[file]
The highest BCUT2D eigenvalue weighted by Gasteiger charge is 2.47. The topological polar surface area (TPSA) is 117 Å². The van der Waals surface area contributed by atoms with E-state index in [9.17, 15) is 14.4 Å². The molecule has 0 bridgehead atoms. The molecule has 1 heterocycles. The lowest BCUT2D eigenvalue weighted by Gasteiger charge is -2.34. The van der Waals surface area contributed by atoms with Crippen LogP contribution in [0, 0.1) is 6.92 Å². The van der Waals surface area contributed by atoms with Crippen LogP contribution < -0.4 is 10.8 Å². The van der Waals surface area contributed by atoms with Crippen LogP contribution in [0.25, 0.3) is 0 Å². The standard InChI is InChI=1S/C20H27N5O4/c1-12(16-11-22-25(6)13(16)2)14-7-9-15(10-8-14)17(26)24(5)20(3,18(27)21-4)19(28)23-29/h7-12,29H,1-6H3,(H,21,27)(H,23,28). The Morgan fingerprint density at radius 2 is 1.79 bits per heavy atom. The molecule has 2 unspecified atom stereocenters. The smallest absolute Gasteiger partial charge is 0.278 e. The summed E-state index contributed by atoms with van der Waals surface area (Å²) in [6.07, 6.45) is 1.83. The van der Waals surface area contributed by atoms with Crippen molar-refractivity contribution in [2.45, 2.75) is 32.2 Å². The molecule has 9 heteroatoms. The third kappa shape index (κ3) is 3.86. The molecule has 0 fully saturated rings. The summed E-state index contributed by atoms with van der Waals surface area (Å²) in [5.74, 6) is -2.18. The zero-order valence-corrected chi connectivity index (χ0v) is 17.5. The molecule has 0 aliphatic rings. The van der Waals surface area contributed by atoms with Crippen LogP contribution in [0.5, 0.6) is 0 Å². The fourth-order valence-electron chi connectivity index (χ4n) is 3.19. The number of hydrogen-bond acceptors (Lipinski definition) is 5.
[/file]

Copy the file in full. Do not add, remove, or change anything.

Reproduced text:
The highest BCUT2D eigenvalue weighted by Gasteiger charge is 2.47. The topological polar surface area (TPSA) is 117 Å². The van der Waals surface area contributed by atoms with E-state index in [9.17, 15) is 14.4 Å². The molecule has 0 bridgehead atoms. The molecule has 1 heterocycles. The lowest BCUT2D eigenvalue weighted by Gasteiger charge is -2.34. The van der Waals surface area contributed by atoms with Crippen LogP contribution in [0, 0.1) is 6.92 Å². The van der Waals surface area contributed by atoms with Crippen LogP contribution < -0.4 is 10.8 Å². The van der Waals surface area contributed by atoms with Crippen LogP contribution in [0.25, 0.3) is 0 Å². The standard InChI is InChI=1S/C20H27N5O4/c1-12(16-11-22-25(6)13(16)2)14-7-9-15(10-8-14)17(26)24(5)20(3,18(27)21-4)19(28)23-29/h7-12,29H,1-6H3,(H,21,27)(H,23,28). The Morgan fingerprint density at radius 2 is 1.79 bits per heavy atom. The molecule has 2 unspecified atom stereocenters. The smallest absolute Gasteiger partial charge is 0.278 e. The summed E-state index contributed by atoms with van der Waals surface area (Å²) in [6.07, 6.45) is 1.83. The van der Waals surface area contributed by atoms with Crippen molar-refractivity contribution in [2.45, 2.75) is 32.2 Å². The molecule has 9 heteroatoms. The third kappa shape index (κ3) is 3.86. The molecule has 0 fully saturated rings. The summed E-state index contributed by atoms with van der Waals surface area (Å²) in [5.74, 6) is -2.18. The zero-order valence-corrected chi connectivity index (χ0v) is 17.5. The molecule has 0 aliphatic rings. The van der Waals surface area contributed by atoms with Crippen LogP contribution in [0.5, 0.6) is 0 Å². The fourth-order valence-electron chi connectivity index (χ4n) is 3.19. The number of hydrogen-bond acceptors (Lipinski definition) is 5.